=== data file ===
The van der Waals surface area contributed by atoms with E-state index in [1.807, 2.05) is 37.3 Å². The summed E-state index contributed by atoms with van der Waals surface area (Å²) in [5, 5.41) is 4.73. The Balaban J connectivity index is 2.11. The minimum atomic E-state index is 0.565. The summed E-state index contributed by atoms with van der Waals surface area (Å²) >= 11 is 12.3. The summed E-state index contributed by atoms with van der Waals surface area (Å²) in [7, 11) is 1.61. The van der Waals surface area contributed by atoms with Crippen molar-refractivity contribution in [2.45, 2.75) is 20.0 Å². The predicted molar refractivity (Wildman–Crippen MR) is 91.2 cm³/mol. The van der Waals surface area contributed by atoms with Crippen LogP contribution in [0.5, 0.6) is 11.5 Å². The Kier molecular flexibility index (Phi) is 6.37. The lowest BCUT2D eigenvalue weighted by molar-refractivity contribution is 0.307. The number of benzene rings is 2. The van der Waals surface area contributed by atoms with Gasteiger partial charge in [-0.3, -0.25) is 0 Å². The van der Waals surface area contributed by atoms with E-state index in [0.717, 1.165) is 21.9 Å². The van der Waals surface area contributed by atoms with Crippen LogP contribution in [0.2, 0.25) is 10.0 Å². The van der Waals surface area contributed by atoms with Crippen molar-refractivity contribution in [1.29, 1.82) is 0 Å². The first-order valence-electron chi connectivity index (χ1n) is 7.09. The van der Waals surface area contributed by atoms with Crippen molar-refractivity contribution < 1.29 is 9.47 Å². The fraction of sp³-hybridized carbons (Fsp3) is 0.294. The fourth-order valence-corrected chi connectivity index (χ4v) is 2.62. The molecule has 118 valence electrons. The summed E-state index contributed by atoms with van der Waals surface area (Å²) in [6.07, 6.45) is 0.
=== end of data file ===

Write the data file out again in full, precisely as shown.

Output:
The van der Waals surface area contributed by atoms with E-state index in [1.807, 2.05) is 37.3 Å². The summed E-state index contributed by atoms with van der Waals surface area (Å²) in [5, 5.41) is 4.73. The Balaban J connectivity index is 2.11. The minimum atomic E-state index is 0.565. The summed E-state index contributed by atoms with van der Waals surface area (Å²) >= 11 is 12.3. The summed E-state index contributed by atoms with van der Waals surface area (Å²) in [7, 11) is 1.61. The van der Waals surface area contributed by atoms with Crippen molar-refractivity contribution in [2.45, 2.75) is 20.0 Å². The predicted molar refractivity (Wildman–Crippen MR) is 91.2 cm³/mol. The van der Waals surface area contributed by atoms with Crippen LogP contribution in [0.5, 0.6) is 11.5 Å². The Kier molecular flexibility index (Phi) is 6.37. The lowest BCUT2D eigenvalue weighted by molar-refractivity contribution is 0.307. The number of benzene rings is 2. The van der Waals surface area contributed by atoms with Gasteiger partial charge in [-0.3, -0.25) is 0 Å². The van der Waals surface area contributed by atoms with E-state index in [0.717, 1.165) is 21.9 Å². The van der Waals surface area contributed by atoms with Crippen LogP contribution in [0.2, 0.25) is 10.0 Å². The van der Waals surface area contributed by atoms with Crippen molar-refractivity contribution in [1.29, 1.82) is 0 Å². The first-order valence-electron chi connectivity index (χ1n) is 7.09. The van der Waals surface area contributed by atoms with Crippen molar-refractivity contribution < 1.29 is 9.47 Å². The fraction of sp³-hybridized carbons (Fsp3) is 0.294. The fourth-order valence-corrected chi connectivity index (χ4v) is 2.62. The molecule has 118 valence electrons. The summed E-state index contributed by atoms with van der Waals surface area (Å²) in [6.07, 6.45) is 0.